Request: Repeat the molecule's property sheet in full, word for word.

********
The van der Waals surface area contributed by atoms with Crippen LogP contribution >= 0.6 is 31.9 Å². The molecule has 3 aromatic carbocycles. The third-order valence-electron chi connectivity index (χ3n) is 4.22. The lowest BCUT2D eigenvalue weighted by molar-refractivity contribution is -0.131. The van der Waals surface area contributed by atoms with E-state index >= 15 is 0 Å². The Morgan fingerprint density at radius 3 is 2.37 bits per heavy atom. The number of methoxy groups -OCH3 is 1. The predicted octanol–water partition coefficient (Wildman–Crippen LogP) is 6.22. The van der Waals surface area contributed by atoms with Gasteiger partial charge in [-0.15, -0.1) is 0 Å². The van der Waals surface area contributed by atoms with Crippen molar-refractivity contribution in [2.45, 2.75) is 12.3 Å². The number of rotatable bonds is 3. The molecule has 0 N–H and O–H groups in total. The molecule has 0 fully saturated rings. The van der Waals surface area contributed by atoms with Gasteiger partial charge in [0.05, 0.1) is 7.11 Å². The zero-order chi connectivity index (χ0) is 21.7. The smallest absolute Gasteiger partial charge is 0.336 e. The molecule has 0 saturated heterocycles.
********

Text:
The van der Waals surface area contributed by atoms with Crippen LogP contribution >= 0.6 is 31.9 Å². The molecule has 3 aromatic carbocycles. The third-order valence-electron chi connectivity index (χ3n) is 4.22. The lowest BCUT2D eigenvalue weighted by molar-refractivity contribution is -0.131. The van der Waals surface area contributed by atoms with E-state index >= 15 is 0 Å². The Morgan fingerprint density at radius 3 is 2.37 bits per heavy atom. The number of methoxy groups -OCH3 is 1. The predicted octanol–water partition coefficient (Wildman–Crippen LogP) is 6.22. The van der Waals surface area contributed by atoms with Gasteiger partial charge in [-0.15, -0.1) is 0 Å². The van der Waals surface area contributed by atoms with Crippen molar-refractivity contribution in [2.45, 2.75) is 12.3 Å². The number of rotatable bonds is 3. The molecule has 0 N–H and O–H groups in total. The molecule has 0 fully saturated rings. The van der Waals surface area contributed by atoms with Gasteiger partial charge in [0.05, 0.1) is 7.11 Å². The zero-order chi connectivity index (χ0) is 21.7. The smallest absolute Gasteiger partial charge is 0.336 e. The molecule has 0 saturated heterocycles.